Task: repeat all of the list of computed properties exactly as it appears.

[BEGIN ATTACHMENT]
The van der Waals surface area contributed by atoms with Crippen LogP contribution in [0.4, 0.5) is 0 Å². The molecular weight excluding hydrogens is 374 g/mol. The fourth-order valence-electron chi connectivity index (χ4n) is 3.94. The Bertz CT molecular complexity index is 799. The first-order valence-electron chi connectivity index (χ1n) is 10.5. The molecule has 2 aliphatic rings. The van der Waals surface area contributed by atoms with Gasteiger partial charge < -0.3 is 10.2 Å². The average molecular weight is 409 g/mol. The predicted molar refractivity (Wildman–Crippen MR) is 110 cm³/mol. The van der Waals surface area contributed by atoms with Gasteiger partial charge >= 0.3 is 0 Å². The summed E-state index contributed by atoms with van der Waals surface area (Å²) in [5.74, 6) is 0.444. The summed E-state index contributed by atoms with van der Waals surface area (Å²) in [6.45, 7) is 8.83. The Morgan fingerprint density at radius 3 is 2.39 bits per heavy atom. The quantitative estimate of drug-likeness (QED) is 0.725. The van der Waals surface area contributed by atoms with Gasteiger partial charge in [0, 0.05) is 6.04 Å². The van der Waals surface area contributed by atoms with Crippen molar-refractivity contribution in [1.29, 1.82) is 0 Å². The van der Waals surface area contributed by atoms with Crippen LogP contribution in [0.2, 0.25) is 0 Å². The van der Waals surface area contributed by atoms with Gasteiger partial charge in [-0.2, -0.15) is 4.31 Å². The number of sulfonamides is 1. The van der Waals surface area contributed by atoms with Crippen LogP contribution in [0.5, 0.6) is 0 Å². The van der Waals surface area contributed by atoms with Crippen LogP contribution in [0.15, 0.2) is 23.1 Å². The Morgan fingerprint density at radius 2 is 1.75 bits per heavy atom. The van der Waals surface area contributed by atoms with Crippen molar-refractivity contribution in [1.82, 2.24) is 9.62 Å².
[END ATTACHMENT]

The van der Waals surface area contributed by atoms with Crippen LogP contribution in [0.4, 0.5) is 0 Å². The molecular weight excluding hydrogens is 374 g/mol. The fourth-order valence-electron chi connectivity index (χ4n) is 3.94. The Bertz CT molecular complexity index is 799. The first-order valence-electron chi connectivity index (χ1n) is 10.5. The molecule has 2 aliphatic rings. The van der Waals surface area contributed by atoms with Gasteiger partial charge < -0.3 is 10.2 Å². The average molecular weight is 409 g/mol. The predicted molar refractivity (Wildman–Crippen MR) is 110 cm³/mol. The van der Waals surface area contributed by atoms with Gasteiger partial charge >= 0.3 is 0 Å². The summed E-state index contributed by atoms with van der Waals surface area (Å²) in [5.74, 6) is 0.444. The summed E-state index contributed by atoms with van der Waals surface area (Å²) in [6.45, 7) is 8.83. The Morgan fingerprint density at radius 3 is 2.39 bits per heavy atom. The quantitative estimate of drug-likeness (QED) is 0.725. The van der Waals surface area contributed by atoms with Gasteiger partial charge in [0, 0.05) is 6.04 Å². The van der Waals surface area contributed by atoms with Crippen molar-refractivity contribution in [1.29, 1.82) is 0 Å². The van der Waals surface area contributed by atoms with Crippen LogP contribution in [0.2, 0.25) is 0 Å². The van der Waals surface area contributed by atoms with Gasteiger partial charge in [-0.2, -0.15) is 4.31 Å². The number of sulfonamides is 1. The van der Waals surface area contributed by atoms with Crippen LogP contribution in [0.5, 0.6) is 0 Å². The van der Waals surface area contributed by atoms with Crippen LogP contribution in [0.15, 0.2) is 23.1 Å². The Morgan fingerprint density at radius 2 is 1.75 bits per heavy atom. The van der Waals surface area contributed by atoms with Crippen molar-refractivity contribution in [1.82, 2.24) is 9.62 Å².